Some oleo struts contain valves that restrict hydraulic fluid flow during recoil to prevent rapid piston motion that results in hard bounce-backs. Others have valves that open when the strut encounters an unusual loading force, such as bumps on rough fields. The pressure changes cause the valve to open and pass extra fluid to reduce maximum forces on the airframe.
Other oleo strut design variations include devices in which the piston is located above the cylinder, alternative orifice arrangements, multiple compression and recoil orifices and multiple chambers.
Double-acting shock struts contain multiple air/oil sections to effectively separate the load-stroke response into two operating regimes to optimize shock absorption performance for each. For example, the impact upon landing gear touchdown involves very different initial loading compared to bumps encountered during taxiing on an unpaved field. At touchdown, there is no initial load on the oleo strut, whereas during taxiing, the initial load includes the full weight of the aircraft. The load-stroke response of double-acting shock struts is designed to handle each of these situations in an optimal way.
A common design feature in oleo struts is a separator plate that creates a seal between the gas and hydraulic fluid to prevent mixing between the two fluids. The separator is allowed to freely float so as not to restrict fluid motion. The separator eliminates the potential for issues like frothing of the hydraulic fluid that would interfere with adiabatic compression of the gas by cooling it.
Most oleo struts are equipped with a torque link, or scissor link, that connects the upper cylinder and lower piston to prevent rotation of the piston within the cylinder and to maintain alignment of the wheel. The torque link contains a joint in the middle to allow piston retraction and extension.
Oleo struts are also often accompanied by shimmy dampers. These hydraulic shock absorbers contain a piston and a flow restrictor that prevent rapid oscillating motion of the nose or main landing gear without interfering with slower movements associated with steering.
Oleo struts are designed around a number of parameters including compression ratios (the ratio of the pressure in the strut in its static position divided by the pressure in the strut in its extended position), as well as the loads, strokes and pressures in extended, static and compressed positions.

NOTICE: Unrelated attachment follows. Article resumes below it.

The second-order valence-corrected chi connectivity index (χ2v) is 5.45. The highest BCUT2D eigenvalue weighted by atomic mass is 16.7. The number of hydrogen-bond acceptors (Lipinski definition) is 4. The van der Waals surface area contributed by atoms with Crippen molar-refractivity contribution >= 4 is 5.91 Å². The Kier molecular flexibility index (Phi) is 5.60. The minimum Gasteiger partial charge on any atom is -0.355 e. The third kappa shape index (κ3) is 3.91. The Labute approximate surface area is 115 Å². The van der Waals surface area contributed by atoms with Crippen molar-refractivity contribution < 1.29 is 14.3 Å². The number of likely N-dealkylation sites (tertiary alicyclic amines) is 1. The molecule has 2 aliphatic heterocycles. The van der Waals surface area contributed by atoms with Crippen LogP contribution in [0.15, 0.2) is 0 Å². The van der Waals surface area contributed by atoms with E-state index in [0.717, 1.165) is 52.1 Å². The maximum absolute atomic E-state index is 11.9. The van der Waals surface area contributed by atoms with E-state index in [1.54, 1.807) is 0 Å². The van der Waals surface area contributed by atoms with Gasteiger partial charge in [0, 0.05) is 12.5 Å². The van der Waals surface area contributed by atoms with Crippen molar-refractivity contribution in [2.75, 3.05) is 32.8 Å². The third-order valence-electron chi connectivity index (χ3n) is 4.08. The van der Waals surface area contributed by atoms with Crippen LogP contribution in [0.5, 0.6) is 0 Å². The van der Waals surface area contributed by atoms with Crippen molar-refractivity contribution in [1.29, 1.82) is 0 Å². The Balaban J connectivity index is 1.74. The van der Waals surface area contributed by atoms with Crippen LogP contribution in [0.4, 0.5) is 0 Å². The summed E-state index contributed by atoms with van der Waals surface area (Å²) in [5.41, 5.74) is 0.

Important considerations when designing oleo struts include the sink speed of the aircraft, landing gear load factors and the strut stroke.
The landing gear load factor is the maximum acceptable load in the shock strut and is arrived at by summing the static load plus the dynamic reaction load and then dividing by the static load. Typical landing gear load factors for large transport aircraft range from 0.75 to 1.5, up to 5.0 for fighter jets.
Stroke encompasses both the strut stroke — the distance the piston travels — and the wheel stroke — the vertical distance the wheel moves. Some designs utilize a levered approach in which the strut stroke is less than the wheel stroke to minimize stowage space required for the landing gear.
Among different aircraft types, the distance from the static strut position to the fully compressed position varies widely as a percentage of the total stroke of the piston, from percentages in the single digits to nearly 50%. A commercial passenger aircraft like the Boeing 737-200 has an extension of 15% (2.1 in from static to compressed out of a total stroke of 14 in).
Hydraulic fluids used in oleo struts are commonly required to conform to standards specifying minimum performance criteria, such as
- MIL-PRF-5606 for mineral oil-based hydraulic fluids,
- MIL-PRF-83282 for synthetic hydrocarbon-based hydraulic fluid with better fire resistance than MIL-PRF-5606, or
- MIL-PRF-87257 for synthetic hydrocarbon-based hydraulic fluid with better low-temperature viscosity performance than MIL-PRF-83282
Maintaining the correct fluid to gas ratio is critical to the proper function of an oleo strut. Parameters that control this ratio are the level of hydraulic fluid and the pressure of gas in the oleo strut.
Servicing an oleo strut involves the following typical steps:
- Bleed air or nitrogen gas by opening a valve near the top of the upper cylinder.
- Fill the strut to the proper level with hydraulic fluid by attaching a tube to the filler valve and compressing and extending the strut to suck fluid into it.
- Inflate the strut with dry air or nitrogen to the specified pressure.
Currey, N. S. (1988). Aircraft landing gear design: principles and practices. American Institute of Aeronautics and Astronautics.